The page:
Cambodia casino staff fear future after COVID-19 shutdown


cambodia-casino-shutdown-staff-wagesCambodia’s casino owners are being reminded not to forget their staff’s needs now that the government has shut down all gaming venues to prevent further COVID-19 spread.

On Thursday, the Khmer Times reported that the Collective Union of Movement of Workers (CUMW) was increasingly concerned about the wellbeing of some 20k casino employees who are currently out of work following the government-ordered “temporary closure” of all casinos effective April 1.

In making his announcement on Monday, Prime Minister Hun Sen said the government would offer casino operators certain tax exemptions to help them deal with the disruption. Hun Sen also told casino owners to ensure they paid out March wages before laying off their staff.

While some casino staff have confirmed receiving their March wages, owners have been tight-lipped regarding whether they feel any obligation to financially assist staff during the enforced layoff. CUMW president Pav Sina expressed concern that staff will quickly find themselves in financial difficulty if the ‘temporary’ closure lasts longer than anticipated.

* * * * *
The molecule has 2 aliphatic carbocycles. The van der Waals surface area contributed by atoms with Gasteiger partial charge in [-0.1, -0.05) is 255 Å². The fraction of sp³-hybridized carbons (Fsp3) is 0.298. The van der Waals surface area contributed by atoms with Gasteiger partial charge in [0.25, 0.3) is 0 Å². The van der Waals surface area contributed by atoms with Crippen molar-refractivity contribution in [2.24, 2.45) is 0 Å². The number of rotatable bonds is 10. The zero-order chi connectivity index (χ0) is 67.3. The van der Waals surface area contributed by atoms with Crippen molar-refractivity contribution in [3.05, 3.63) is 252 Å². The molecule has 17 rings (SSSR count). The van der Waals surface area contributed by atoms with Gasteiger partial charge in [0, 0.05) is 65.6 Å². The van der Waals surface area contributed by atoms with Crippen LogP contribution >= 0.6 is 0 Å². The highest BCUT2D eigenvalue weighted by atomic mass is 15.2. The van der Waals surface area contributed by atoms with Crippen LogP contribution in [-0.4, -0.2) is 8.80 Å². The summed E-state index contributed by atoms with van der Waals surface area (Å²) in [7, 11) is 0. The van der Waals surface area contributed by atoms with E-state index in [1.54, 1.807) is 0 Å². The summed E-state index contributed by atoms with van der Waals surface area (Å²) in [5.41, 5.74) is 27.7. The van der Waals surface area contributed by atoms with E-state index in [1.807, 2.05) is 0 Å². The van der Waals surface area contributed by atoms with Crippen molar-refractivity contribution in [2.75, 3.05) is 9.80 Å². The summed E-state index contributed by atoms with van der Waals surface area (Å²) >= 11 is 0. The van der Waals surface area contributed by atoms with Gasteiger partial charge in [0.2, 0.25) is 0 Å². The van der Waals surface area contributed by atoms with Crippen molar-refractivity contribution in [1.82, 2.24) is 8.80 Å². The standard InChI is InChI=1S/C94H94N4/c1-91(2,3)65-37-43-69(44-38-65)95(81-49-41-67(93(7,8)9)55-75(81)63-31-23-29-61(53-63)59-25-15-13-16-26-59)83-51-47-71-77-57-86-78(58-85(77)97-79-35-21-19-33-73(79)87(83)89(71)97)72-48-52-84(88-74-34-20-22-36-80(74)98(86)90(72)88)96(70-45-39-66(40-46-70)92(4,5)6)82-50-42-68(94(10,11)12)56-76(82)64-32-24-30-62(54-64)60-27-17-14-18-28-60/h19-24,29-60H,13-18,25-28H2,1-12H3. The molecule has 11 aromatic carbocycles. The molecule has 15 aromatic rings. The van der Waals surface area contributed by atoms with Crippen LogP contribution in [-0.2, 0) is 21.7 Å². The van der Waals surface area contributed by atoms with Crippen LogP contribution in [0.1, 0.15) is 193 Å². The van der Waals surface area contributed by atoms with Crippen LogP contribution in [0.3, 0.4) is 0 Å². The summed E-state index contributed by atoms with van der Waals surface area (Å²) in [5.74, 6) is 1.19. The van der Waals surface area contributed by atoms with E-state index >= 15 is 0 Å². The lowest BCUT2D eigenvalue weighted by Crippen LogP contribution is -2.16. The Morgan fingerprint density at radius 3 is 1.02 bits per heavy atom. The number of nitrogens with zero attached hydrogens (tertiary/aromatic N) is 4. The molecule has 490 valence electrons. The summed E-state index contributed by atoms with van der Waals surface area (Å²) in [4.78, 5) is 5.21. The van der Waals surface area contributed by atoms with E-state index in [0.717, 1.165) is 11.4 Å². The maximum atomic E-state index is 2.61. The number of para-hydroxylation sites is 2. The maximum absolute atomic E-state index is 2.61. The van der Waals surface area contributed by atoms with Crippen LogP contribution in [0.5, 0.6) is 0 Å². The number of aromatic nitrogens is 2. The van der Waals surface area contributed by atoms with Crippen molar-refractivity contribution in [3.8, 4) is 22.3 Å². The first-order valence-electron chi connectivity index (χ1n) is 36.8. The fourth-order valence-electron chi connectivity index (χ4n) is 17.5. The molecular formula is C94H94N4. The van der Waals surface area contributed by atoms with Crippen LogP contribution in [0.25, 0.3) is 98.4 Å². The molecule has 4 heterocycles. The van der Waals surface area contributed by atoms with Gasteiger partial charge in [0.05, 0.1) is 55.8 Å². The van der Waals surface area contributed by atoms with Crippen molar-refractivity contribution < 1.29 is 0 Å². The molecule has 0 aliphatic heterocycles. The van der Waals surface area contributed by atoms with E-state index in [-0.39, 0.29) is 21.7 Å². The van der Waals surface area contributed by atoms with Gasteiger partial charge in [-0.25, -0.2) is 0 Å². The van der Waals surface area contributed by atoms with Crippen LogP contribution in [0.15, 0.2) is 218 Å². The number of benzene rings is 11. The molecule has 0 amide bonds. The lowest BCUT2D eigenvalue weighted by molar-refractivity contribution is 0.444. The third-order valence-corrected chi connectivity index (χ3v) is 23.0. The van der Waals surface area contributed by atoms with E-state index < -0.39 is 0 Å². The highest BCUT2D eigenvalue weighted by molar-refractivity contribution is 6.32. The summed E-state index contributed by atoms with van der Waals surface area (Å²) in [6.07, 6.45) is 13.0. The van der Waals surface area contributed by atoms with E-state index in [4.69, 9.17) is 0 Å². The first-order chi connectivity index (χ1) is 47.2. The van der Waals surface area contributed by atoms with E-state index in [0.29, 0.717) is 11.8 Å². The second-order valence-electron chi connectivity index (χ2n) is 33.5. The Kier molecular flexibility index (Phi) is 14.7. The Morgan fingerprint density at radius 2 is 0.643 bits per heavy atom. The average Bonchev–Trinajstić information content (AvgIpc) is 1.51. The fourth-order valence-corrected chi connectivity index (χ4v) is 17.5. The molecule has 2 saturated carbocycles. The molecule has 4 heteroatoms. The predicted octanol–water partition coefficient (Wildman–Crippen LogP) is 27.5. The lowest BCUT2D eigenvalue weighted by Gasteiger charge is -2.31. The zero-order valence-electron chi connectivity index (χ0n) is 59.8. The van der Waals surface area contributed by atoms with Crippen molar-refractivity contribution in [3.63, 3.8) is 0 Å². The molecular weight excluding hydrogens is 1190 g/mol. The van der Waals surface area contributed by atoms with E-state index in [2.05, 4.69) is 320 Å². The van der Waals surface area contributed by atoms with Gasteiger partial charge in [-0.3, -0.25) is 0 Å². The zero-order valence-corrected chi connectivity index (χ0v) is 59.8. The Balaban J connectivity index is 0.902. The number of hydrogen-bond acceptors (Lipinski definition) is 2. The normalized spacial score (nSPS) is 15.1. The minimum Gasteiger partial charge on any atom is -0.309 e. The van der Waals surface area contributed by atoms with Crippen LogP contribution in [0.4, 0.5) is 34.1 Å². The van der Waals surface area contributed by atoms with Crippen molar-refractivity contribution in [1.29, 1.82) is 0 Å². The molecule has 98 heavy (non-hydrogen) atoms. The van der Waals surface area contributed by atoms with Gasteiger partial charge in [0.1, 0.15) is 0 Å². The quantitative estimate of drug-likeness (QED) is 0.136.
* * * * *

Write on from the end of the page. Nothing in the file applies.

With the exception of NagaCorp, Cambodia’s casino sector has been in freefall ever since the government ordered a halt to all online gambling operations effective January 1. The downturn has been most pronounced in Sihanoukville, where dozens of casinos were forced to close their doors as the loss of their online operations left their businesses unviable.

Despite the disruptions, some Cambodian casino owners remain bullish on their future. Kang Qiang, owner of the Dong Yuan casino in Sihanoukville, was recently the subject of a Reuters report that featured photos of the gold urinals (pictured) Kang has installed in his venue, apparently to ensure his VIP gamblers feel better about pissing away their money at the gaming tables.

The 60-year-old Kang said Sihanoukville “is just starting, there is a lot of potential.” Cambodia announced its online gambling ban last August and Kang’s casino began losing money by November, but he told Reuters that “persistence means victory.”